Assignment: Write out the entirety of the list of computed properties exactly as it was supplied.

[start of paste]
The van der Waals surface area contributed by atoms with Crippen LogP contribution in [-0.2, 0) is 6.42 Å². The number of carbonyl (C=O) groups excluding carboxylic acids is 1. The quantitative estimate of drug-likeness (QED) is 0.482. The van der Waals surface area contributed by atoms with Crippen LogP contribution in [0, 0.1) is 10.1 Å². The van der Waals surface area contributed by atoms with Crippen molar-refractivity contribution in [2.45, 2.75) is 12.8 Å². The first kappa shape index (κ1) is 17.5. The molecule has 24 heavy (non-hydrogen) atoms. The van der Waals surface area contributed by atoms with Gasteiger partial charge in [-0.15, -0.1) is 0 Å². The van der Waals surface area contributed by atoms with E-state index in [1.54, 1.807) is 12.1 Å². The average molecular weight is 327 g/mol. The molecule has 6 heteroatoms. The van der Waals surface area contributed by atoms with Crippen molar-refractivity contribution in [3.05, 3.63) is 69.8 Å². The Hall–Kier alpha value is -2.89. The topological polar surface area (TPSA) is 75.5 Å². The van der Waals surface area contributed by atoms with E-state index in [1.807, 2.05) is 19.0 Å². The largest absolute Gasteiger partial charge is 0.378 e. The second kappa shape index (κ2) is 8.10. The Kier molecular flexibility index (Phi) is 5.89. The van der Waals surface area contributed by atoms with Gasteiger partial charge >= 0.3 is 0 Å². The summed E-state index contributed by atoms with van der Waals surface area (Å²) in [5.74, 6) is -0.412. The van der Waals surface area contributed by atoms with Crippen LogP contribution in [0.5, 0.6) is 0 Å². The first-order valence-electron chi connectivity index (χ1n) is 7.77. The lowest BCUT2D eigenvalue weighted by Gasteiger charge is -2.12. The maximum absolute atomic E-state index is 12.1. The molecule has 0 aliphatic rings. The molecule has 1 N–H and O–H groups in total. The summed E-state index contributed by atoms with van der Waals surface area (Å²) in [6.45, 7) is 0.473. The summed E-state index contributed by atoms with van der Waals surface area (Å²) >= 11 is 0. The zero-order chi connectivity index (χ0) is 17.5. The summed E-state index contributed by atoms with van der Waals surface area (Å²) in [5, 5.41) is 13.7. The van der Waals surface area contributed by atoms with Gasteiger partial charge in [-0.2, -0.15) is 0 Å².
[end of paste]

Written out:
The van der Waals surface area contributed by atoms with Crippen LogP contribution in [-0.2, 0) is 6.42 Å². The number of carbonyl (C=O) groups excluding carboxylic acids is 1. The quantitative estimate of drug-likeness (QED) is 0.482. The van der Waals surface area contributed by atoms with Crippen LogP contribution in [0, 0.1) is 10.1 Å². The van der Waals surface area contributed by atoms with Crippen molar-refractivity contribution in [2.45, 2.75) is 12.8 Å². The first kappa shape index (κ1) is 17.5. The molecule has 24 heavy (non-hydrogen) atoms. The van der Waals surface area contributed by atoms with Gasteiger partial charge in [-0.15, -0.1) is 0 Å². The van der Waals surface area contributed by atoms with E-state index in [1.54, 1.807) is 12.1 Å². The average molecular weight is 327 g/mol. The molecule has 6 heteroatoms. The van der Waals surface area contributed by atoms with Crippen molar-refractivity contribution in [3.05, 3.63) is 69.8 Å². The Hall–Kier alpha value is -2.89. The topological polar surface area (TPSA) is 75.5 Å². The van der Waals surface area contributed by atoms with E-state index in [1.807, 2.05) is 19.0 Å². The largest absolute Gasteiger partial charge is 0.378 e. The second kappa shape index (κ2) is 8.10. The Kier molecular flexibility index (Phi) is 5.89. The van der Waals surface area contributed by atoms with Gasteiger partial charge >= 0.3 is 0 Å². The summed E-state index contributed by atoms with van der Waals surface area (Å²) in [5.74, 6) is -0.412. The van der Waals surface area contributed by atoms with Crippen LogP contribution in [0.5, 0.6) is 0 Å². The first-order valence-electron chi connectivity index (χ1n) is 7.77. The lowest BCUT2D eigenvalue weighted by Gasteiger charge is -2.12. The maximum absolute atomic E-state index is 12.1. The molecule has 0 aliphatic rings. The molecule has 1 N–H and O–H groups in total. The summed E-state index contributed by atoms with van der Waals surface area (Å²) in [6.45, 7) is 0.473. The summed E-state index contributed by atoms with van der Waals surface area (Å²) >= 11 is 0. The zero-order chi connectivity index (χ0) is 17.5. The summed E-state index contributed by atoms with van der Waals surface area (Å²) in [5, 5.41) is 13.7. The van der Waals surface area contributed by atoms with Gasteiger partial charge in [-0.2, -0.15) is 0 Å².